Work placement program addresses skill shortages
Feature of the week: Drastic actions are needed to address the growing number of labour shortages in Australia's agriculture sector, said a recent study conducted by The Australian Farm Institute.
The report found that unless action is taken on a number of fronts, the current labour shortage will continue to worsen, and labour costs will continue to increase.
Executive Director of the Institute, Mick Keogh says that certain key factors are contributing to this.
"Given the reliance that many agricultural businesses now have on technology and complex management systems, there is an obvious need for a better educated and trained workforce, which will also help the sector to maintain productivity growth in the future," Keogh said.
"The horticulture sector also has a growing need for seasonal workers during harvest periods, but available statistics do not identify this adequately. The research concludes that one way to start to solve seasonal worker shortfalls is to collect better data about the location and the extent of seasonal labour shortages. This would enable better-targeted responses to be developed in a timely manner," he said.
However, Co-founder of the 'Agricultural Industry Practicum Program', Dr Alison Southwell believes that things are looking better for Australia's economy in the job department.
Southwell believes that new workplace programs, such as the 'Agricultural Industry Practicum Program', will be a step forward to solving the skilled shortage issue in the agricultural industry.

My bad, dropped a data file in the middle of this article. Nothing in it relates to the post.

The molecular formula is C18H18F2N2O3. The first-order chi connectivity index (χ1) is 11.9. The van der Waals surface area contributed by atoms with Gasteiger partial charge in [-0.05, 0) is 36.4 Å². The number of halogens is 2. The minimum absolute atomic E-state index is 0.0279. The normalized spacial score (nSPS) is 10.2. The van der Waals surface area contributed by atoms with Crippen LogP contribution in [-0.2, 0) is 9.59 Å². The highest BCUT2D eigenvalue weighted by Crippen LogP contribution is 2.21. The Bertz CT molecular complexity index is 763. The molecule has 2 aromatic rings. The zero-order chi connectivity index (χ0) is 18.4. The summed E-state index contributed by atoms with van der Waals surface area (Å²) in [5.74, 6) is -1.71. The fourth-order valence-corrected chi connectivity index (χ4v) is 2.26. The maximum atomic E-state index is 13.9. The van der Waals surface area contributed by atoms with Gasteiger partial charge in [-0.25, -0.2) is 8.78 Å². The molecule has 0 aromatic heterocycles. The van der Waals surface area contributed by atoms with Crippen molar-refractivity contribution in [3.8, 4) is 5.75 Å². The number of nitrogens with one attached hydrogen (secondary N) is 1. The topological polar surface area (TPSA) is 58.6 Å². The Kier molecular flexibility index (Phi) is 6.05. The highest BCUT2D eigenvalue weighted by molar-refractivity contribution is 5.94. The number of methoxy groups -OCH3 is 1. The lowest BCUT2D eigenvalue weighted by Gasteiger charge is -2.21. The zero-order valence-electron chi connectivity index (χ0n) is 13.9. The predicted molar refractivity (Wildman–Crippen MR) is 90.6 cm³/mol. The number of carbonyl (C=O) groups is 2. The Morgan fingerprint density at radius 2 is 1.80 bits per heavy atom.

"This program is about increasing student knowledge of the careers that are available to them in the rural sector. The amount of support we have had for this new work placement program from rural business and industry has been overwhelming and encouraging for the future of our students," said Dr Southwell.
Under the 'Agricultural Industry Practicum Program', agricultural students will attend a 12 week internship placement program with Australia's industrial businesses and rural industries across Australia. Head of the School of Agricultural and Wine Sciences at Charles Sturt University, Associate Professor Kent, says the placement program is a great way of allowing students to get their foot in the door.
"Charles Sturt University is well-placed to run this program, as we are the largest provider of agricultural undergraduate education in Australia, accounting for more than 30 per cent of all student enrolments in agricultural science courses.
"With the high level of industry involvement we have in the new course at Charles Sturt University, our graduates are in a great position to get the industry experience and networks they need for a fantastic start at whatever career they seek. It is more than just getting a foot in the door; it throws the door wide open," said Kent.
However, Keogh isn't convinced that any work placement programs will fix the growing number of skilled workers in the long run.
"It is very difficult for the sector to develop comprehensive programs to improve labour supply, when the available employment and training data is so poor," Keogh concluded.
Australia's unemployment rate is steady at 5.2 per cent.
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